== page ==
* Netflix results lift Wall St, deal talk buoys Europe
* Threats of ECB action keep euro subdued
* Oil prices fall on rising supplies
* U.S. bond prices slip before two-year supply
(Adds opening of U.S. markets, byline; dateline previously
By Herbert Lash
NEW YORK, April 22 Global equity markets rose on
Tuesday, powered by solid U.S. corporate earnings and
deal-making activity among European drugmakers, while the euro
hovered near break-even on uncertainty whether the European
Central Bank will further ease monetary policy.
On Wall Street, the S&P 500 and the Nasdaq were on track for
a sixth straight session of gains, led by gains in technology
shares. In Europe, an index of top European shares finished up
1.4 percent, the biggest daily gain since early March.
Shares of Netflix Inc, the video streaming company,
surged 7.12 percent to $373.31 a day it reported quarterly
results that showed strong subscriber growth, a sign the
company's shares could continue to rise despite valuation
One-fifth of the companies in the S&P index have reported
first-quarter earnings so far, and 63 percent of those have
topped analysts expectations. The rate is in line with a 20-year
average but down a bit from the 66 percent average of the past
"The season has been better than many have feared, which is
helping investors feel comfortable with the pace of economic
growth, not just in the first quarter but going forward," said
Joseph Tanious, global market strategist at J.P. Morgan Asset
Management in New York.
Shares of social media companies gains after Credit Suisse
upgraded its recommendation on Facebook Inc to
"outperform." Facebook rose 2.1 percent to $62.54.
The Global X Social Media Index ETF rose 1.4
percent, with Twitter Inc up 1.2 percent, LinkedIn Corp
up 1.5 percent, and Yelp Inc up rose 1.0
The Dow Jones industrial average rose 65.7 points or
0.4 percent, to 16,514.95. The S&P 500 gained 6.8 points,
or 0.36 percent, to 1,878.69 and the Nasdaq Composite
added 29.607 points, or 0.72 percent, to 4,151.153.
MSCI's all-country stock index rose 0.53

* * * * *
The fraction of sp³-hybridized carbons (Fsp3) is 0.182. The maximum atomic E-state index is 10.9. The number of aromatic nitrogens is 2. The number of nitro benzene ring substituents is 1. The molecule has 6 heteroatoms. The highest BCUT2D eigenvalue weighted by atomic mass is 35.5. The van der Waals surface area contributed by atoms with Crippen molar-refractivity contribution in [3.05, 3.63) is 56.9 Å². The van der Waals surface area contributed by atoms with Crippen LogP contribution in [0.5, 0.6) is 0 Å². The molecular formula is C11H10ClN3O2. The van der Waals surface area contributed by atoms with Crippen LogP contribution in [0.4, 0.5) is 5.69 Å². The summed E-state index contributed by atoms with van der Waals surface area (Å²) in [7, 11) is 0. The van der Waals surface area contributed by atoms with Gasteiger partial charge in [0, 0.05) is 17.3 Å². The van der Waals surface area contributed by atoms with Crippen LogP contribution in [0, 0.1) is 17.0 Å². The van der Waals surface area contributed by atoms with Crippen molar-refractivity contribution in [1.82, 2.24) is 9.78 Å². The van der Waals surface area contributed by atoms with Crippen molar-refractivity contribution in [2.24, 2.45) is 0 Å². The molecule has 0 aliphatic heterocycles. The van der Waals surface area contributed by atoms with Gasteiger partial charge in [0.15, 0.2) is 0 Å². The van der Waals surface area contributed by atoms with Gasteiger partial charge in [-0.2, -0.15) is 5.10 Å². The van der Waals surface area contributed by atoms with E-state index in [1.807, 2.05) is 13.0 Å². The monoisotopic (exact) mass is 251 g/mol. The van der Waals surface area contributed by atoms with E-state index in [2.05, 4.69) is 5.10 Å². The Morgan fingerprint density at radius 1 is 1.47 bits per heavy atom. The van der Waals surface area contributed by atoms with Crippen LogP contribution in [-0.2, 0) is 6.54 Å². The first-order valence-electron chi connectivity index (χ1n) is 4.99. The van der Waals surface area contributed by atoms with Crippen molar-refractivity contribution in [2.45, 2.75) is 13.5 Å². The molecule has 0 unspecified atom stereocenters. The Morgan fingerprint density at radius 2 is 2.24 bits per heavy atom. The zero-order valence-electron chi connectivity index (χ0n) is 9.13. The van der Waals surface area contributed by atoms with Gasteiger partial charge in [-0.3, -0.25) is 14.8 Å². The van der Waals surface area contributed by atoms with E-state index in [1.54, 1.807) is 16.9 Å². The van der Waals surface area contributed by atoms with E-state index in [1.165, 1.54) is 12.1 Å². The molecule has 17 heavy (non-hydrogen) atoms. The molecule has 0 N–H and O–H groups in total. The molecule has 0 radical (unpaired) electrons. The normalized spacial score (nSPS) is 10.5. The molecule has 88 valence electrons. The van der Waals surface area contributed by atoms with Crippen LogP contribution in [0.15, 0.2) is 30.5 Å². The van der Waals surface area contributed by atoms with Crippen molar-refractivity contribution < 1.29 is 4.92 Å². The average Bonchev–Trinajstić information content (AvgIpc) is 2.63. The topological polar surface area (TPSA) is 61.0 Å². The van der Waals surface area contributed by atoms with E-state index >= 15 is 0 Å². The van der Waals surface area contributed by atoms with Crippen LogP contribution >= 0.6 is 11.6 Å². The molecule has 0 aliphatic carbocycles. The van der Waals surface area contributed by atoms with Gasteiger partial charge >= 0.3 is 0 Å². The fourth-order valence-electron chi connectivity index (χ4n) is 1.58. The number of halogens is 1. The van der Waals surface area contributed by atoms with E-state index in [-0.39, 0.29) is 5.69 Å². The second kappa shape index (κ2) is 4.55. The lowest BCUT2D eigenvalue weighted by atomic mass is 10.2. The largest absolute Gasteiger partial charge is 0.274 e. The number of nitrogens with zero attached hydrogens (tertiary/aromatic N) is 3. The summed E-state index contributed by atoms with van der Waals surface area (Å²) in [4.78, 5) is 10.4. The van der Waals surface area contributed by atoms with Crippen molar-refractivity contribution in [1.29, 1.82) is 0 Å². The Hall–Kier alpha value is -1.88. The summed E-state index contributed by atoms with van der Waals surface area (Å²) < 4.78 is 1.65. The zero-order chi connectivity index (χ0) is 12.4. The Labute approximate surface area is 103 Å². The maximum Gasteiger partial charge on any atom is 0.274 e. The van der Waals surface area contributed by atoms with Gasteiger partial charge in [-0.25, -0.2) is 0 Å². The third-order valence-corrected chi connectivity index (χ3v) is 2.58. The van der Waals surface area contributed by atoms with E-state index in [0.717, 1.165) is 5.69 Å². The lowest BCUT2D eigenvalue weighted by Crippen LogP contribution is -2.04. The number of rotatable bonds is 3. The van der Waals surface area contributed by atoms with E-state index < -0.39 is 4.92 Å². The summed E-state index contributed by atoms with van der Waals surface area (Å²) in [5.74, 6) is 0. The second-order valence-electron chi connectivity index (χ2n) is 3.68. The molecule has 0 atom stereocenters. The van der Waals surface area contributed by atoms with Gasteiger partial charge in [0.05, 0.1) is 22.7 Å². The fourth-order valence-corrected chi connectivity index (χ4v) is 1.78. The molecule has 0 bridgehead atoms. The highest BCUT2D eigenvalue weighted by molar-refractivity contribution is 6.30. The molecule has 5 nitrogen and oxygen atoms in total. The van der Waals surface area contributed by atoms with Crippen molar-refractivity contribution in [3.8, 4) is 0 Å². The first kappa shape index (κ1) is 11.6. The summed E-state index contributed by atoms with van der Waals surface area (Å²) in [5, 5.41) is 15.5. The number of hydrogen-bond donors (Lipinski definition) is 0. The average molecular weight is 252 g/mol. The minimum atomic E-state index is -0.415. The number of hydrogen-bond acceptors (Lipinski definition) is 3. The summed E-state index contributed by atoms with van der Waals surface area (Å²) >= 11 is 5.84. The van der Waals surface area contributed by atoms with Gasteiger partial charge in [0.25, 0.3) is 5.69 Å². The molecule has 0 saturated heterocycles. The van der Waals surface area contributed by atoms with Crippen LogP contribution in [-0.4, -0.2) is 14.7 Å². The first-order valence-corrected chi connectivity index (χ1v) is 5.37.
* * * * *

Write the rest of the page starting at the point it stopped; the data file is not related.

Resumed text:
percent, while the FTSEurofirst 300 index of top
European shares provisionally closed up 1.4 percent at 1,346.94
AstraZeneca jumped 4.7 percent in London after the
Sunday Times newspaper reported Pfizer had approached
its British rival with a 60 billion pound ($101 billion)
GlaxoSmithKline rose 5.2 percent after it agreed to
sell its oncology products to Novartis for $14.5
billion, while buying the Swiss firm's vaccines, excluding flu.
Novartis' shares were up 2.5 percent.
Investors trimmed their positions of U.S. dollars after a
two-week run higher, unmoved by data on U.S. existing home sales
for March that beat expectations but showed a modest decline
from the prior month.
The euro gave up some of its modest gains, but remained
slightly positive against the greenback and yen.
The euro slipped to a two-week low of $1.3783 at one
point, before trading 0.01 percent higher at 1.3792.
ECB executive board member Benoit Coeure said on Tuesday
that there was further margin to reduce the main interest rate
below 0.25 percent and that the strength of the euro could be
keeping inflation too low.
But until the ECB takes action, traders said the euro was
unlikely to weaken much, thus keeping it tied to a range.
The dollar was steady at 102.62 yen.
Brent oil fell and the U.S. benchmark posted a sharper
decline on forecasts of rising crude stocks, but a faltering
pact to ease tensions in Ukraine offered some support.
Brent crude was down 51 cents at $109.44 a barrel,
after reaching a six-week high of $110.36 last week. U.S. crude
slipped $1.53 cents to $102.84 a barrel.
U.S. Treasuries prices fell, with benchmark yields at their
highest level in two weeks, in advance of an auction of $32
billion in two-year notes, the first part of this week's $96
billion in coupon-bearing supply.
Benchmark 10-year Treasuries notes last traded
6/32 lower in price to yield 2.7424 percent,
(Reporting by Herbert Lash; Additional reporting by Marius
Zaharia in London; Editing by Leslie Adler)